Hungry Hollow and Mystery Falls – BACK ROADS AND OTHER STORIES

Hungry Hollow and Mystery Falls - BACK ROADS AND OTHER STORIES

Just t

he names of these two places should make you want to go there, right?

We were back from our eventful trip to Pukaskwa National Park and had a few days to rest and catch up.  Since we still feel a bit like tourists in our new town, we are always on the lookout for new places to explore.  These two places caught my eye when I explored maps of the area.

Hungry Hollow

About ten thousand years ago, an earthquake caused a section of the bedrock to drop almost 80 metres, creating a gorge where today’s Ausable River flows towards Lake Huron, through the Wyoming Moraine gravel deposits at Hungry Hollow. This revealed rich fossil beds and that’s where we were  headed.

It sounds as if the name Hungry Hollow was inspired by this catastrophic event, but local lore begs to differ.  This community sprung around a mill in the 1800s, and then came a tavern.  The local men ended up in the local tavern as soon as they were paid and their families went hungry.  Hmm, sounds sketchy, let’s go with the first option.

We were given vague directions to where we can go looking for fossils along the Ausable River north and south of the bridge.

On the south side there’s a plaque that is barely readable.

Luckily, this photo was taken when it was not yet marked by time and the elements.

Photo credit:

We drove along the south side of the river but couldn’t find the pit so we tried the north side.

We drove along the river

until we came to the end of the road.

A short trail led towards an open pit filled with water.  It used to be a quarry and fossils can be found along the walls.  Today, however, wasn’t a good day to do any climbing along these muddy-slidy walls.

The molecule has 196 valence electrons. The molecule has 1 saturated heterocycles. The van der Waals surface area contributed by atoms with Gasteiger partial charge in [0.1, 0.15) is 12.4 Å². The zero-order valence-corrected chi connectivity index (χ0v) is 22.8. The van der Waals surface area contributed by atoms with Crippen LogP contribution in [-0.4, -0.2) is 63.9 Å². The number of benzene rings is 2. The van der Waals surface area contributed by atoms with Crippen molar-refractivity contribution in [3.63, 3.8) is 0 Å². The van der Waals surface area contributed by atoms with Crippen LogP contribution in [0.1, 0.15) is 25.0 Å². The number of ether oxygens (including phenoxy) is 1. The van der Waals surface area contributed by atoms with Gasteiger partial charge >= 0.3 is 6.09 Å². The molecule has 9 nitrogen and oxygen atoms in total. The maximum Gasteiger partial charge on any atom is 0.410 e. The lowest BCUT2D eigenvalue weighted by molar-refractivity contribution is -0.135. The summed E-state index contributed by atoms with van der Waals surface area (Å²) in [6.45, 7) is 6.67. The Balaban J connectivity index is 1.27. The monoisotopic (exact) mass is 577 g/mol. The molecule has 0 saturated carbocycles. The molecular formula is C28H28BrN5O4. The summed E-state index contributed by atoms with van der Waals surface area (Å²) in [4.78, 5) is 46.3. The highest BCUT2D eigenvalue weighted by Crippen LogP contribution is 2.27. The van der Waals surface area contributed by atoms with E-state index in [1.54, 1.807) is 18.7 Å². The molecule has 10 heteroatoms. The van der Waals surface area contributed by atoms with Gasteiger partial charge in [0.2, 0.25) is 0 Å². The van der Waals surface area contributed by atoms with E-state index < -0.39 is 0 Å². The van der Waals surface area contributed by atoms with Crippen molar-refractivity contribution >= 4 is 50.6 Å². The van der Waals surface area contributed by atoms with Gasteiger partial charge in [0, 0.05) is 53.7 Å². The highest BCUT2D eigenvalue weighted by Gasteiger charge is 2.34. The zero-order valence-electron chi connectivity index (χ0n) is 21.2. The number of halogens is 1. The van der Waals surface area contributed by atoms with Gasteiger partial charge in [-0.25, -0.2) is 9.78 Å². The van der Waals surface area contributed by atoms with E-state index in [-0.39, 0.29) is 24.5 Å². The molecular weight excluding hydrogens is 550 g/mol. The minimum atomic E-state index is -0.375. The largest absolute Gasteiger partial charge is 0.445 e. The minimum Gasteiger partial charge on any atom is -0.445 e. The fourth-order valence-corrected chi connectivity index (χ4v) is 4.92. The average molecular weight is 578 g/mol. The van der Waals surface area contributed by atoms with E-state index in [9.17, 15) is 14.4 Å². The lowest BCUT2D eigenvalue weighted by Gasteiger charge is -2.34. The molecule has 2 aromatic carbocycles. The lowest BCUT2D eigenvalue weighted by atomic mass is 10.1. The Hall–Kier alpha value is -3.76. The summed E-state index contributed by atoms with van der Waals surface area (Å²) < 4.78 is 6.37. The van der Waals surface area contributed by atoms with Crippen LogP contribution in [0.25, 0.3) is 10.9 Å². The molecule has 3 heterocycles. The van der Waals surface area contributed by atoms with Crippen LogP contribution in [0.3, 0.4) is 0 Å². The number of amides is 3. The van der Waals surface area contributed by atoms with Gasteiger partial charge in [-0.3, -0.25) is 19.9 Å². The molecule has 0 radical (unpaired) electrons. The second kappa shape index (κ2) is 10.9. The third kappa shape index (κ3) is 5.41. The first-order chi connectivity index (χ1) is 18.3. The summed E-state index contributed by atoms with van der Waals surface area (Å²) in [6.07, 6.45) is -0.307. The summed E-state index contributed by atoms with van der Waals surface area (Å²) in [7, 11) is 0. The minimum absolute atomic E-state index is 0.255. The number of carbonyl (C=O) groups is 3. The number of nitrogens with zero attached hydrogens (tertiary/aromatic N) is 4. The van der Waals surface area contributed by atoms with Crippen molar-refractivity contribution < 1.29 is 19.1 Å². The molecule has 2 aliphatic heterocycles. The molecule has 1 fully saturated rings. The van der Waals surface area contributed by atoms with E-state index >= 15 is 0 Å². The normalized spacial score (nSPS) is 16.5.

We just wandered along the dirt road and pretty soon realized that we are walking on fossils.

All we needed to do is bend down and look a little closer.

We did find what looks like a brachiopod minus its wings!

Maybe next time we’ll come here with someone who knows what they’re doing.

Mystery Falls

We continued north towards Mystery Falls along pretty hilly terrain.

It was a beautiful crisp fall day, perfect for a walk in the woods, even though most leaves were on the ground by now.

We stopped a the small parking lot and after a false start found the trail and the trail map.

The woods were beautiful,

and the light filtered through the remaining leaves

creating soft shadows

The short trail to the falls (1.5 km in and out), but the hilly terrain made us work hard for the pleasure of viewing the waterfall.

A preserved fossilized show and tell and a couple of benches marked the location of the falls.

At first we thought that the there were supposed to be trilobites in the display case, but these are actually fossilized trails of trilobites.

How cool in that!

We took the wooden stairs down to the river and the, mostly, waterless waterfall.  It was pretty even without water.

It’s probably more impressive in the spring with more water cascading from the crescent shaped rock,

but it was still pretty cool.

We went back the same way we came, only this time the steep hills were steep declines and the declines were steep hills,

so it looked a bit different.

Time to go back and get ready for our trip back to the Upper Peninsula.  Remember that campground we weren’t able to get to?   Well, stay tuned and maybe we’ll take you there.

Hope you had a Happy Thanksgiving if you celebrated.

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